Over the past year, renter household formation has stagnated amid heightened economic uncertainty, declining by 0.4 percent in the first quarter of 2023 compared with the first quarter of 2022. This decline contributed to a 0.3 percentage point annual increase in the multifamily PCR to 4.6 percent in the first quarter of 2023.
Short Run Versus Long Run
Though less certain economic conditions have dampened renter household growth following the mid-pandemic surge, high mortgage rates are keeping homeownership out of reach for many. Additionally, long-term demographic trends are expected to add to the number of renter households in the coming years.
In the short run, slow renter household formation is putting upward pressure on cap rates, but in the long run this dynamic is likely to reverse. When economic uncertainty clears, fewer people will remain risk-averse with respect to their living situation. When this happens, renter household formation will likely accelerate.
First Quarter 2023 Multifamily Potential Cap Rate (PCR) Model
- The multifamily PCR was 4.6 percent, an increase of 0.1 percentage points as compared with the fourth quarter of 2022.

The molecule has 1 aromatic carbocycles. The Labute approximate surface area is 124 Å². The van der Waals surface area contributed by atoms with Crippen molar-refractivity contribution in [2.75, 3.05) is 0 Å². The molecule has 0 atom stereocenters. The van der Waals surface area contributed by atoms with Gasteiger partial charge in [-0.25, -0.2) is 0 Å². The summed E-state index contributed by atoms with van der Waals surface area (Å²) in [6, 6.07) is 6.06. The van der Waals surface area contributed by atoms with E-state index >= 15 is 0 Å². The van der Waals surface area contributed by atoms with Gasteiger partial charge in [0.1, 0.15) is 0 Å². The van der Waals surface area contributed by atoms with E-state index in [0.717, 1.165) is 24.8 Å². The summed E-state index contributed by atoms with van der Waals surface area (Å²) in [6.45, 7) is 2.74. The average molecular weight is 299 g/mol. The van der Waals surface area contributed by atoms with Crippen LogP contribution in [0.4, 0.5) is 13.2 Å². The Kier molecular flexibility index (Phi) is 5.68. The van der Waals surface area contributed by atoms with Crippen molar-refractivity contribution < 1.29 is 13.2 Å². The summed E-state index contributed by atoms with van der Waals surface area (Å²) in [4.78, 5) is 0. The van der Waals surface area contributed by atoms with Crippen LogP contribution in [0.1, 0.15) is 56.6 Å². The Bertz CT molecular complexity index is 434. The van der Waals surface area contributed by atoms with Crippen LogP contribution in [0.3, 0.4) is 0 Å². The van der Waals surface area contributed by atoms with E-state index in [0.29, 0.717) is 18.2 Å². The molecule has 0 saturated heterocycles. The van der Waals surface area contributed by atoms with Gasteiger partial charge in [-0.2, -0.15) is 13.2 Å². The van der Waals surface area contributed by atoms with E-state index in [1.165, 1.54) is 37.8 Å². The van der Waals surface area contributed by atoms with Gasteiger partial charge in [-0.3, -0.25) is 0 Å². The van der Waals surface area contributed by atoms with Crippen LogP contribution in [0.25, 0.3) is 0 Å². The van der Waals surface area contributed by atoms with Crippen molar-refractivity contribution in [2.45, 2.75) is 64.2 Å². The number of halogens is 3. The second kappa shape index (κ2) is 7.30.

- The multifamily PCR increased by 3 percentage points as compared with one year ago. The first quarter of 2022 represented the multifamily PCR’s 20-year low.
Multifamily Cap Rate Outlook Gap
- The gap between the actual multifamily cap rate and the multifamily PCR provides insight into the likelihood of shifts in the actual cap rate. If the multifamily PCR is below the actual multifamily cap rate, it indicates that fundamentals supported lower cap rates than were observed. If the multifamily PCR is above the actual multifamily cap rate, it indicates that fundamentals supported higher cap rates than were observed.
- In the first quarter of 2023, the actual national multifamily cap rate was4 percentage points higher than the potential cap rate, indicating that market fundamentals supported a lower cap rate than was observed in the first quarter. Both the actual and potential multifamily cap rate, however, are increasing.
First Quarter 2023 All-Asset PCR Model
First American’s All-Asset PCR Model estimates a potential national cap rate for all asset classes based on several CRE market fundamentals, including rental income, prevailing occupancy rates, interest rates, the amount of commercial mortgage debt in the economy, and recent property price trends.
- The all-asset PCR was 5.5 percent in the first quarter of 2023, an increase of 0.5 percentage points as compared with the fourth quarter of 2022.